I've been thinking a lot about this, as you probably realize. And here's another way you can look at it. When you go into someone's house for the first time, how much do you learn about them from even a first cursory look around? A lot. I'll use my own house as an example.
First, the outside. It's a small house, wooden, around about the same age and design as the rest of the houses on the street. The paint is faded and peeling in places, but not enough to look derelict... yet. The garden is overgrown and weeds choke the flowerbeds at the front. Whoever lives here doesn't do much in the way of gardening.
As soon as you walk through the front door, you'll see toys or kids' shoes strewn across the hallway. So there is at least one kid living here. The hallway has bookshelves in three places,two crammed with children's picture books and the other filled with non-fiction books about writing, motor racing and the technical side of recording music.
Bedrooms branch off the hallway. Two belong to kids, toys dropped carelessly on the floor, pictures on the walls of cartoon characters and fighter planes. Probably boys. The third bedroom has a double bed - the parents' room. Clothes lie around in sloppy piles and there is a stack of clean laundry stacked on the bed. The people who live here aren't that fussed about housekeeping.
In the living room, a large television sits at one end. Nearby is an impressive collection of DVDs and racks and racks of CDs. These people are serious about movies and music. More toys in this room too. The furniture is baggy and a little stained, definitely not new. Crumbs litter the rug under the coffee table. They probably eat in front of the TV.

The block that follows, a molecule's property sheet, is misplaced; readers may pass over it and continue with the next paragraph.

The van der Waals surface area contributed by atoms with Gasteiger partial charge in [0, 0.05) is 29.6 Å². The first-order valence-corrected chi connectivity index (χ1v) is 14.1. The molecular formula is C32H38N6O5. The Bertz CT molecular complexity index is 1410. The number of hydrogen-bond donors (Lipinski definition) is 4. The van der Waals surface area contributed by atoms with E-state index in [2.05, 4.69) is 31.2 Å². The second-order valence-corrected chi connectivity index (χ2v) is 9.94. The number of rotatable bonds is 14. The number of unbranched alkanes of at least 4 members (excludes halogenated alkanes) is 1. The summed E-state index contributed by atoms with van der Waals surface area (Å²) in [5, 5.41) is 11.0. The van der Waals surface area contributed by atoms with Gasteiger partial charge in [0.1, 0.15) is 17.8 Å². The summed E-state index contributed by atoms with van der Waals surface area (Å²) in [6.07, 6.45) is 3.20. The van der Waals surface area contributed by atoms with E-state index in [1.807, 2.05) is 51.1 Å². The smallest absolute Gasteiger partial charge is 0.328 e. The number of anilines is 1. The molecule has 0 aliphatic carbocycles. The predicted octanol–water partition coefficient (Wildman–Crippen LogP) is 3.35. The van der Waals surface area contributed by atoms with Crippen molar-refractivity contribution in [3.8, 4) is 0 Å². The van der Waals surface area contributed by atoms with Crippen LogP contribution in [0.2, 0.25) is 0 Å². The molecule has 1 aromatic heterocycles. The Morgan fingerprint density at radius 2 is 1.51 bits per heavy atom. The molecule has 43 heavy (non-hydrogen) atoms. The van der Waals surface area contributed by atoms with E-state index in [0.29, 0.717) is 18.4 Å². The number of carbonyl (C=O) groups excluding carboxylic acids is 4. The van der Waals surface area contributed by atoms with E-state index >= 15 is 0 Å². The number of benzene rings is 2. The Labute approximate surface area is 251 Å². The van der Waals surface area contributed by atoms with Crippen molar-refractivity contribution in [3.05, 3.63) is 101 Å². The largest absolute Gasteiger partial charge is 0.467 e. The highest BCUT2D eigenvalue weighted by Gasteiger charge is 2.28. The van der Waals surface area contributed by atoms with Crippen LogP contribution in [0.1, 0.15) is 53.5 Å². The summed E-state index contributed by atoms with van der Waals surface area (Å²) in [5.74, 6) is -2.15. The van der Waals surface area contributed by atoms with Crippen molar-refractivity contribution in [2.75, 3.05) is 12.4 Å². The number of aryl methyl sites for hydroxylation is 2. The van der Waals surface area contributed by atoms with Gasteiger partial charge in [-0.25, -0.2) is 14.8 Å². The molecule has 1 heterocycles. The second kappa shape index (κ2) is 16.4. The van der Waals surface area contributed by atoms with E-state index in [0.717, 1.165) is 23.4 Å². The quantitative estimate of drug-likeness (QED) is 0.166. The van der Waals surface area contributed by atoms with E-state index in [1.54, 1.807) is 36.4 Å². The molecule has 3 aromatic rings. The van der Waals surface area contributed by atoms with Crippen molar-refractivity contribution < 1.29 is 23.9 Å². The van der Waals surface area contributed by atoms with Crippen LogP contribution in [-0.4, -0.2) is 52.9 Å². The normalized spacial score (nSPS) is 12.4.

In the dining room sits a table, lost under piles of mail, newspapers and other stuff. Doubt the family eats there. Only room for one person to sit and eat, at the end. A small plastic table sits across the room, next to two floor to ceiling bookshelves jammed with books on film and music, plus an eccentric selection of novels, biographies and short story collections. These people are definitely interested in film and music.
The kitchen is surprisingly clean. They may be messy, but not unclean. Appliances litter the bench and a large collection of cookbooks is piled on a shelf. More recipies, torn from magazines or scrawled on pieces of paper, are stuck to the fridge with magnets. Someone likes to cook. Closer inspection reveals most of the recipies and cookbooks are vegetarian. At least one person here is a vegetarian, or at least, they want to eat more vegetarian food.
In the bathroom, an empty teacup sits on the edge of the bath, an open book facedown beside it. Someone likes reading in the bath. A few bath toys are scattered around the rim. The kids are still young.
And that's just a very quick walk through, glancing around. If you look closer, read the paper pinned to the noticeboard by the front door, study the papers left on the table or by the computers, you'd learn a lot more. These small details can be thrown into your writing, showing the reader what kind of people live in the house rather than having to tell us through narration, or dialogue that may not advance the plot. By describing the house, you're not only giving valuable character information, you're also grounding the reader in the environment your story takes place in.
Assuming of course, your story or scene takes place in a house. But the same concept applies to any setting whether it's a space craft in some unheard of galaxy or a shack in the middle of a fairy tale forest.